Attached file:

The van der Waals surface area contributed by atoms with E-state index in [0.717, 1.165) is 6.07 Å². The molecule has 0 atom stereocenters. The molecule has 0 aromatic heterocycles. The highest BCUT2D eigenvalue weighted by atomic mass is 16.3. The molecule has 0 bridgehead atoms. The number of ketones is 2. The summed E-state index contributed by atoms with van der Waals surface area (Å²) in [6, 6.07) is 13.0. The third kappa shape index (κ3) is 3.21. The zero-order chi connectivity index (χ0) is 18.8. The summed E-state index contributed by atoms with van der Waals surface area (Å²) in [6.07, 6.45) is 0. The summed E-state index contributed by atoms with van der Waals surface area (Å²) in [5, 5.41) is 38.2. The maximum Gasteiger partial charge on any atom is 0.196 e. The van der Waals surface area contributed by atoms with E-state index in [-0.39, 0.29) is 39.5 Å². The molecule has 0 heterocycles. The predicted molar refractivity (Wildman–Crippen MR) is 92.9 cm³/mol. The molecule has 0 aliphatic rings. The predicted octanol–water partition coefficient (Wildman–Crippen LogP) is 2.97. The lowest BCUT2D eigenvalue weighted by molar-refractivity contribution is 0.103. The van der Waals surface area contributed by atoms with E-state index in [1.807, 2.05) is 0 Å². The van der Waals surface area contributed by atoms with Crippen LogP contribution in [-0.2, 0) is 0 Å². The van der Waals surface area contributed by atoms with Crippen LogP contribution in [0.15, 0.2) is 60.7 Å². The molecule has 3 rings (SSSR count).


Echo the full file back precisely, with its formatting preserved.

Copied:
The van der Waals surface area contributed by atoms with E-state index in [0.717, 1.165) is 6.07 Å². The molecule has 0 atom stereocenters. The molecule has 0 aromatic heterocycles. The highest BCUT2D eigenvalue weighted by atomic mass is 16.3. The molecule has 0 bridgehead atoms. The number of ketones is 2. The summed E-state index contributed by atoms with van der Waals surface area (Å²) in [6, 6.07) is 13.0. The third kappa shape index (κ3) is 3.21. The zero-order chi connectivity index (χ0) is 18.8. The summed E-state index contributed by atoms with van der Waals surface area (Å²) in [6.07, 6.45) is 0. The summed E-state index contributed by atoms with van der Waals surface area (Å²) in [5, 5.41) is 38.2. The maximum Gasteiger partial charge on any atom is 0.196 e. The van der Waals surface area contributed by atoms with E-state index in [-0.39, 0.29) is 39.5 Å². The molecule has 0 heterocycles. The predicted molar refractivity (Wildman–Crippen MR) is 92.9 cm³/mol. The molecule has 0 aliphatic rings. The predicted octanol–water partition coefficient (Wildman–Crippen LogP) is 2.97. The lowest BCUT2D eigenvalue weighted by molar-refractivity contribution is 0.103. The van der Waals surface area contributed by atoms with E-state index in [1.807, 2.05) is 0 Å². The van der Waals surface area contributed by atoms with Crippen LogP contribution in [-0.2, 0) is 0 Å². The van der Waals surface area contributed by atoms with Crippen LogP contribution in [0.15, 0.2) is 60.7 Å². The molecule has 3 rings (SSSR count).